Wednesday, 30 January 2013

Triumphalism - is there ever a place for it?

I'm one of those sad people who believe that God really is the 'Lord of All' and that with one word (although I prefer Jeremy Begbie's 'one chord' or 'one note' - how great to think God 'sang' it all into being) caused everything that is to be. After all, if the Big Bang was 13.7bn years ago then the scientific question has to be what or who caused it! (I'd also be interested to hear how we find ourselves in the right place (as the third rock from the hot thing) to live with all the conditions (temperature, gravity and more besides) to actually support life and the chance of that life being is another great issue to discuss one day too!).

But, what really gets me going is those people who love to greet their neighbour with the:

'God is able'

cry in the morning;  for if a loud shout is a pain and a vexation I'll leave it to you to guess at what order of magnitude this is magnified by!

'Our God is able, ALL you need to do is merely rebuke satan and he will flee,' they cry.
'The power of God is in you to rebuke illness, just claim it and you will be healed!' 

And the sadness is that in all reality that words are true, but not as they understand or use them!

I believe that God heals - in fact in my time as a God-botherer I have prayed for blind people and they saw (I'll have to tell you that story some time) and I believe that when we call upon the LORD, He hears and acts. The problem is that more often than not it is the Christian who 'live with a thorn in their side' who more often than not will quote the Hinns, Meyers, Cerullos and others of the glam Christian Evopersonality types that cause me the most trouble, for they take authority over what is with (or within them) when they should be letting it humble and temper them. They live in victory and yet exist in chains!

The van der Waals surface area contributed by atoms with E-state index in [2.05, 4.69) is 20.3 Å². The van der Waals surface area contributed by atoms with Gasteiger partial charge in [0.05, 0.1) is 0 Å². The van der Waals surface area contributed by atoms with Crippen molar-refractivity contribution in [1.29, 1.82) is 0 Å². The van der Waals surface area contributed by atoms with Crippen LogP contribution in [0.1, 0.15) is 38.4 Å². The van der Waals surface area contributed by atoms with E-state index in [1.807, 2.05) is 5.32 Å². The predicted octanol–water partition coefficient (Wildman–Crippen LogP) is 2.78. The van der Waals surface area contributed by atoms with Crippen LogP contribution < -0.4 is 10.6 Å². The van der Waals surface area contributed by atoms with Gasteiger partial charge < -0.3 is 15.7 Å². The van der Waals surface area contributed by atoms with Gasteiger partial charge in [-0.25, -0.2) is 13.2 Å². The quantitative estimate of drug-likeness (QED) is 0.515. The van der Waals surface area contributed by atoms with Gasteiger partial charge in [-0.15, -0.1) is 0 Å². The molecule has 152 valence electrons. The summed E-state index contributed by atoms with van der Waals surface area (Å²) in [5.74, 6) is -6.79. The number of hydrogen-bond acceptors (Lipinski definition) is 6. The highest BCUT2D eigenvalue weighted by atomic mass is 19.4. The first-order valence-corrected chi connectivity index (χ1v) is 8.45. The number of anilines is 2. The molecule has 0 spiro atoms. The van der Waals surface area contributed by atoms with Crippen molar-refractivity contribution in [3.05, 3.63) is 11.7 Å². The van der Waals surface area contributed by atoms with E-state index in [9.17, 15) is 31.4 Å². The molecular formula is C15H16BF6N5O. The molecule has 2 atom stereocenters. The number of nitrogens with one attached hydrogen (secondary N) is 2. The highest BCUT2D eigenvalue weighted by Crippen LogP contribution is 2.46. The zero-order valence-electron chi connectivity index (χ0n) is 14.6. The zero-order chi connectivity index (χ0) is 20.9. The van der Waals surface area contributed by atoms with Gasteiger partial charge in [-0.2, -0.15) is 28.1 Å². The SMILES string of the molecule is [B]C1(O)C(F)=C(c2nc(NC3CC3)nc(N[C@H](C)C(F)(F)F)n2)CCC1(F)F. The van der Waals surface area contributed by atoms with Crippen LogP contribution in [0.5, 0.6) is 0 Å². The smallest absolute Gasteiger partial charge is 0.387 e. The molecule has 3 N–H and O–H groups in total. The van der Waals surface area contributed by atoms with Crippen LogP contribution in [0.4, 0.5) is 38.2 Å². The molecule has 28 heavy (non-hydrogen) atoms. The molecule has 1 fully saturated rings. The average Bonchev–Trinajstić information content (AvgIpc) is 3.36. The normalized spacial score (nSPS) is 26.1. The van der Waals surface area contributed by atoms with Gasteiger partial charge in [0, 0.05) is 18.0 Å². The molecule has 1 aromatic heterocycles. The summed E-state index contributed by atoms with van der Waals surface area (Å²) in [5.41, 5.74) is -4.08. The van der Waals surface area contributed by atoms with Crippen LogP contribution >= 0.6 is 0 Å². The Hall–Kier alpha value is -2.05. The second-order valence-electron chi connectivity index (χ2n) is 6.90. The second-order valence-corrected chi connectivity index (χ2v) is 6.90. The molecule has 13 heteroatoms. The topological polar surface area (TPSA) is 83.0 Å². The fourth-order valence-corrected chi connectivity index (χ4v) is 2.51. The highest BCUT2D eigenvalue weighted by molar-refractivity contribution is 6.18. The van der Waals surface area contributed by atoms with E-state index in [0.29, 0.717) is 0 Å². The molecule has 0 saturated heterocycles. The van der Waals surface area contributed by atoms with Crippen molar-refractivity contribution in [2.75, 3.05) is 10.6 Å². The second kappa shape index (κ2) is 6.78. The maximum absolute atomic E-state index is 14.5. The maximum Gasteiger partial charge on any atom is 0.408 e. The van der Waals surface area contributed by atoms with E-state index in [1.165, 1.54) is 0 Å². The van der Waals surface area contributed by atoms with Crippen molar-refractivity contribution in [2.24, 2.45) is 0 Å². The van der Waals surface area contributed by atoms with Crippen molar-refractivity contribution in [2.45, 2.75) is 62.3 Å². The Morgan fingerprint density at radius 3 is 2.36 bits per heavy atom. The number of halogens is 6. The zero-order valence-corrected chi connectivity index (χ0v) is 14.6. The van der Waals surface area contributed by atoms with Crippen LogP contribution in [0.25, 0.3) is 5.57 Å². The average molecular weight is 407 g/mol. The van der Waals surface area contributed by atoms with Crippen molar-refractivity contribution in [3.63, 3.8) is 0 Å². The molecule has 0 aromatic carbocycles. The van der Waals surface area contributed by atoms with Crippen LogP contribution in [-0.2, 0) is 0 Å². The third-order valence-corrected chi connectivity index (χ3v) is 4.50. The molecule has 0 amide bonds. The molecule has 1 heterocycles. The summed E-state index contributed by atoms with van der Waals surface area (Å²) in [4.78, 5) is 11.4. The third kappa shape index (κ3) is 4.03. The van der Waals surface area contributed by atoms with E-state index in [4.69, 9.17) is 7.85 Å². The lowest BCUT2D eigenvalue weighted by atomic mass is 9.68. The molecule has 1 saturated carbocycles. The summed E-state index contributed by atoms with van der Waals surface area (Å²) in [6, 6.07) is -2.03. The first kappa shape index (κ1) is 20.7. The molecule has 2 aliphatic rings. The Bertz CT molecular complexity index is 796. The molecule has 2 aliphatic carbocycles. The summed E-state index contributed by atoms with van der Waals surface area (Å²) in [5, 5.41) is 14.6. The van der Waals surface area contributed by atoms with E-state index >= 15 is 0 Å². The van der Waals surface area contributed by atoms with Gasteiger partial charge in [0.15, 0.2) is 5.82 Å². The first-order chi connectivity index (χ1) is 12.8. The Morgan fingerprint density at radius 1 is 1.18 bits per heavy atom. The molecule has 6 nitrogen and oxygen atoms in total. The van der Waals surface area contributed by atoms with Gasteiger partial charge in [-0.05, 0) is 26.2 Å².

You probably know the type - one minute they are limping along and the next they are singing hallelujahs and claiming everything in sight - binding this and claiming that and living in the freedom of God for a few minutes before they swing back the other way. The problem is that their problem wounds others and  makes God look like a woman buying a hat (I know this first hand as my mother usually left with the same thing she cam in with!).

Let's be just a little rational about this and understand that:

i. The Apostle Paul had his problems and so too, will we. I don't think it is always valid to rebuke stuff and bind, cast out or claim in the name of Jesus' to overcome all of ours. What we need is to pray for peace, acceptance, solution, people to come alongside (it's called being a paraclete) and (most of all) God's presence, inspiration and strength.

ii. People die because that is what we do - it's a human condition! When people ask why 'n' died, especially if they were Christian, I have to explain that:

a. If being Christian meant we didn't die a mortal death, then everyone would be in Church.

b. All the time we get is what we get and we need to live it well for tomorrow we may not be here - so 'carpe diem' (or as my predictive texting once had it: 'Carpet Firm'). Be the best you can be today for tomorrow might not come!

c. Death, and illness, are always with us - now I have prayed and seen healings that can only be regarded as miraculous - and I have prayed and watched people make promises, claims and be disappointed (and wound many). 

We need to pray intelligently, listening to God and praying with Him - not ordering Him to do as we command (the clue is that He is God not a blessed genie!).